‘UFC: Ultimate Comebacks’ is presented in a VC-1/1080i transfer that is a bit underwhelming. Yes, that says 1080i, which is the same resolution for the high def broadcasts of the MMA program.
The fights have some wonderful camerawork, that puts you as close to the action as possible at all times, zooming in, swooping around slightly, keeping the fighters in the center of the frame, all in all, putting the WWE’s camerawork to shame. The source is super clean, with a soft, irrelevant grain, and no spots of dirt or scratching. During the matches, skin tones, which start natural, get bloodied and bruised, and this progression is reflected nicely here, with red marks on fighters’ heads and torsos showing ever so clearly, while their legs maintain their original tone. The skin tones are fairly authentic during these beatdowns, though during the introduction segments, they run a bit hot more often than not.
There is an absolute load of negative elements for the picture quality, though, that cannot be ignored. Artifacts and pixelation can be pretty annoying from time to time, especially in the still frames advertising the upcoming matches. There is a bit of motion blur, and also some motion jaggies (which are obvious in the edges of the participants’ bodies, and in the barcodes on the center of the mat). The entire picture can stutter for two to four seconds at times, as well. Fine detail was a bit of a loss here, as most tattoos get blurred in the movement, and fine facial features are lacking. I would say more, but I’m afraid the disc will do a comeback of it’s own and kick my ass if I keep it up.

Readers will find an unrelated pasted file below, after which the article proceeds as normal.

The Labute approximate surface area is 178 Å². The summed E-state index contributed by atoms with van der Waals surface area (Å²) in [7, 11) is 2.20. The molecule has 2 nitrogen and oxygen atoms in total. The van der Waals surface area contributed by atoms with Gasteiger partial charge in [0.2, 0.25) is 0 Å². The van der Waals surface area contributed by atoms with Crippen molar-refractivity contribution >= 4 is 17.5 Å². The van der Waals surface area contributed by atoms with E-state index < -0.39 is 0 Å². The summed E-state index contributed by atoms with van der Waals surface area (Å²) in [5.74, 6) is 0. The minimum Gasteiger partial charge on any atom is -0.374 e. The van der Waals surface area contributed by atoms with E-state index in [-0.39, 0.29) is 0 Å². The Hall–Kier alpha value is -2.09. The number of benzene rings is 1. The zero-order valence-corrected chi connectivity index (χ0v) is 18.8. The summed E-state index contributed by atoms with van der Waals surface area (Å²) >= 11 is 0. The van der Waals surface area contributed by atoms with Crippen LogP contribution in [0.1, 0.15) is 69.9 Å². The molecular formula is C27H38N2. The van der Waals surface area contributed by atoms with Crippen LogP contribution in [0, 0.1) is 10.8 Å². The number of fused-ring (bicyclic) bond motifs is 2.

The audio for this disc is presented in Stereo Dolby Digital, with no alternate sound options, and no subtitle choices. The action in the ring often feels like it’s on mute, as the color commentary, and even audience noises, overpower the action without strain. Some swooshing and cold hard thuds can be heard, but they are never anywhere near as loud or powerful as they should be, and in some matches, the action is hardly discernible. Sometimes, when the audience truly gets into things, the sound can be a bit of a blur, just a wall of noise, and it doesn’t overlap well with the other sounds. The commentary has a few moments of feedback as well, as in a few instances when a winner is proclaimed, the announcing crew will get excited and the noise garbles (how’s that for a technical term?).
There is no bonus content for this disc. The only menu options are a Play All feature, and a Chapter Selection. Bios/profiles of the participants would have been nice, but as a compilation disc, there really isn’t much that could be done in the way of extras.
Fans of MMA action already know what UFC is about, but for those not in the know, ‘UFC: Ultimate Comebacks’ may serve as a nice introduction to the program, with it’s nice mix of matches, though it does get a bit redundant after the first few, as these are all “comeback” themed, so it’s not too difficult to figure out who is going to win. The video and audio qualities for this release are a bit lacking, though, and the utter lack of extras is the final stake in this coffin. For fans only.